How does Covid-19 disruption affect limitation periods?

The position of the Courts Service is that all court offices remain open (with logistical changes to allow for social distancing) which will facilitate the lodging and filing of documents in all proceedings. Those arrangements as they stand mean that the majority of court hearings are adjourned for now, but the relevant limitation period to initiate proceedings as provided for by the Statute of Limitations 1957 or by other statutory regimes is unaffected. Similarly, procedural rules concerning the time limits for making filings or lodging documents in the relevant court office are unaffected as long as all offices remain open.

If the current position is reviewed and court offices are closed or made temporarily unavailable or other restrictions are introduced, statutory limitation periods may have to be paused so that time does not run while court offices are unavailable to parties and practitioners and time starts to run again when the relevant office re-opens. The Rules of the Superior Courts already provide that if the last day on which a plaintiff may initiate proceedings within the limitation period falls on a day when the court offices are closed, the plaintiff has until the end of the next day when the court offices are open within which to issue proceedings.3 McCann FitzGerald will continue to provide updates on any changes in this regard, and in particular if there is any specific statutory amendment.

Issues going forward

Where the implications of Covid-19 affect commercial obligations and there is a potential for litigation, clients should be mindful of the following considerations:

  • The contract containing those obligations may contain a force majeure clause which, if applicable in the circumstances, has the effect of suspending the parties’ mutual obligations affected by Covid-19 as the external trigger, until that event subsides. A force majeure clause will only be applicable however if there is some specific reason linked to Covid-19 that prevents performance of a particular obligation under the contract. Force majeure will provide a defence to a breach of contract claim against the party in default. It is advisable generally that notice of intention to rely on a force majeure clause be served on the other party in the manner provided for in that contract. For their part, the party facing a breach should take steps to mitigate the potential harm that they might suffer as a result of the breach, by putting contingency arrangements in place to the extent possible.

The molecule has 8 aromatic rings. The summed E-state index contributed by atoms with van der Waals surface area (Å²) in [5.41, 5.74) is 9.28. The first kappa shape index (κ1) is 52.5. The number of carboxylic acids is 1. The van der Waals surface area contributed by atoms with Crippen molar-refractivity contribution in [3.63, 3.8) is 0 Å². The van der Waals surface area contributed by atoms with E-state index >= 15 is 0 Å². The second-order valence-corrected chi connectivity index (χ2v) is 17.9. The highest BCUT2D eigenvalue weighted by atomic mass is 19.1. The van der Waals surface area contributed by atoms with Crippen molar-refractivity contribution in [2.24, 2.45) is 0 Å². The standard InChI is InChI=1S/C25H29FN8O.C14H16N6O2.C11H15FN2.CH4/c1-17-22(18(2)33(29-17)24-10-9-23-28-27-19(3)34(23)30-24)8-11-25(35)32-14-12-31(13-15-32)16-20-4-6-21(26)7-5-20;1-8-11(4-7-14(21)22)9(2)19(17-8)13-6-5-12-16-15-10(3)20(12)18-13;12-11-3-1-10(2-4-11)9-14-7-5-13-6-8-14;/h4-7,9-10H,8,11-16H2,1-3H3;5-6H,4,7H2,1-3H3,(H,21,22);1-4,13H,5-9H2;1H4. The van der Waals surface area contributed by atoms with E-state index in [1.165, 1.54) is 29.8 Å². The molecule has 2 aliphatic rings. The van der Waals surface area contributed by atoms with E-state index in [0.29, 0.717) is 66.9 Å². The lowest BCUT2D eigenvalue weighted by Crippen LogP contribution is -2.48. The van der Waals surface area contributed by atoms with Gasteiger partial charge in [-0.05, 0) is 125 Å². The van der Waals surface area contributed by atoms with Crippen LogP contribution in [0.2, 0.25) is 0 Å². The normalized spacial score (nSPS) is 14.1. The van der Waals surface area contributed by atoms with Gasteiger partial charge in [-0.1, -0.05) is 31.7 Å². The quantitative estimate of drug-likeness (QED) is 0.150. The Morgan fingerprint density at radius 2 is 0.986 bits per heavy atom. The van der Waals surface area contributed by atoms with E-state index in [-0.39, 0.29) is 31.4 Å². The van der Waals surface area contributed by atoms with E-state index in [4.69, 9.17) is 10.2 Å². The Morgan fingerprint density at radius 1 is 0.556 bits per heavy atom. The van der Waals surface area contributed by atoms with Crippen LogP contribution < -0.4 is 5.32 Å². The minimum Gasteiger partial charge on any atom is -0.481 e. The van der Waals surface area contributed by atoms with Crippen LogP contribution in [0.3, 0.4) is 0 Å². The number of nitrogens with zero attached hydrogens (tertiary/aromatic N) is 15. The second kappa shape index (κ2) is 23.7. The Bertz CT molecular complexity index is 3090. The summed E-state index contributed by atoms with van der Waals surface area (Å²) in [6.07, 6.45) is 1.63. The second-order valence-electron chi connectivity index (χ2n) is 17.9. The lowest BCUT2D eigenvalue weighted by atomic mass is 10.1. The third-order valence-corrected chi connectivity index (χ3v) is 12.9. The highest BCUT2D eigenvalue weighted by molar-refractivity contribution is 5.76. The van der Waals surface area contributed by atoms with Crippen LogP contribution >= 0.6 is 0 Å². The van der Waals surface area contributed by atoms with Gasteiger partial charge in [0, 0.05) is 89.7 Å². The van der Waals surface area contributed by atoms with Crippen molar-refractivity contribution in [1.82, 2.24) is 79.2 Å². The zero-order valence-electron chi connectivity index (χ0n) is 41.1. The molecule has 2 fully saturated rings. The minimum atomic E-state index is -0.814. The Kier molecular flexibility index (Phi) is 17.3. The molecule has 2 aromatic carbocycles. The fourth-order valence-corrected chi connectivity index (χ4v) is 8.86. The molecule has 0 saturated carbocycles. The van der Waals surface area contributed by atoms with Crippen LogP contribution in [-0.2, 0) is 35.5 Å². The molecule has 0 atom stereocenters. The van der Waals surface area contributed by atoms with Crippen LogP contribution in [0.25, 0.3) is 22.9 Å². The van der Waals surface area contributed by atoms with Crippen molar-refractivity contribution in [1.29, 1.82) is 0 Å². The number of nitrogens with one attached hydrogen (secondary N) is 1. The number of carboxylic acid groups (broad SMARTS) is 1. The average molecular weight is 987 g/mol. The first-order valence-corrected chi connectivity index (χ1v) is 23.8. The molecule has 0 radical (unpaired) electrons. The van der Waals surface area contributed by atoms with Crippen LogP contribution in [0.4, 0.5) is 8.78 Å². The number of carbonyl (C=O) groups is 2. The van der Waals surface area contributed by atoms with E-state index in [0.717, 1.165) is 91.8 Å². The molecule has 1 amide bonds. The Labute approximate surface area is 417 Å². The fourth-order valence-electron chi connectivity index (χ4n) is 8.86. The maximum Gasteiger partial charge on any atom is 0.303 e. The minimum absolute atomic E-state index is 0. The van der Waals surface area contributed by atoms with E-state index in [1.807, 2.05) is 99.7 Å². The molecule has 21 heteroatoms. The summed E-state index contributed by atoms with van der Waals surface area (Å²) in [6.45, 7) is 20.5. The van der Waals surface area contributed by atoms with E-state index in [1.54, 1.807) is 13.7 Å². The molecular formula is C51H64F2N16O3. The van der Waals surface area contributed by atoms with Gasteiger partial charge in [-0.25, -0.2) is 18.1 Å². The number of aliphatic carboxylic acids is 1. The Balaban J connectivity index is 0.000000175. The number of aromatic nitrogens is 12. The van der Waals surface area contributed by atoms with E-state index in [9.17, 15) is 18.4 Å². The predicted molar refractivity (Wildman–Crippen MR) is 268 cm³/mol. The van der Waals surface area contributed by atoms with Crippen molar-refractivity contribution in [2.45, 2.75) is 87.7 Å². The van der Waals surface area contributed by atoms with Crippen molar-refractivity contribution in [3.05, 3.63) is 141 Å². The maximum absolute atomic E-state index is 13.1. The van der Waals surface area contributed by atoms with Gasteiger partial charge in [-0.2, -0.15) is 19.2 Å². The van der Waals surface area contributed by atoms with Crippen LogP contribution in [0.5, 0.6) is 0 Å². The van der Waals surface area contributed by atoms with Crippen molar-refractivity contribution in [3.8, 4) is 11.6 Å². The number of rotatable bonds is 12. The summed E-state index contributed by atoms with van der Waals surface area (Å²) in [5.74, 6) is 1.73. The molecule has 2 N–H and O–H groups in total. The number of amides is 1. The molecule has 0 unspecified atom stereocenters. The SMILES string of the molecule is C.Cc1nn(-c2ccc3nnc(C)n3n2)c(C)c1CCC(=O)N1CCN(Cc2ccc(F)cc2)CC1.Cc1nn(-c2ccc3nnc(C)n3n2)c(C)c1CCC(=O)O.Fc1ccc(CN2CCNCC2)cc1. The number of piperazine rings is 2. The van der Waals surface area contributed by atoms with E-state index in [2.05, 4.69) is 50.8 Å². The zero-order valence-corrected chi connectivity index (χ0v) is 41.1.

• Where a contract is silent on force majeure or the clause is not applicable, the doctrine of frustration may come into play in the alternative. Frustration is established where a situation outside the control of the parties prevents the performance of the contract and was both unforeseen and unforeseeable. The effect of frustration differs from force majeure in that it fully discharges the entirety of an otherwise valid contract and it is difficult to prove in practice. McCann FitzGerald have published a detailed briefing on commercial contracts and force majeure in the context of Covid-19 which is available here.
  • Businesses requiring injunctive relief in the High Court come within the class of specified applications which the High Court will continue to hear while other matters are adjourned. McCann FitzGerald have published a briefing “Covid-19: Seeking injunctive relief before the courts” which is available here.
  • A critical issue will be the extent of any cover that a business has under any relevant insurance policy, that might be triggered as a consequence of the current circumstances, and McCann FitzGerald have published a briefing “Covid 19 – Issues Around Insurance Cover for Business” which is available here.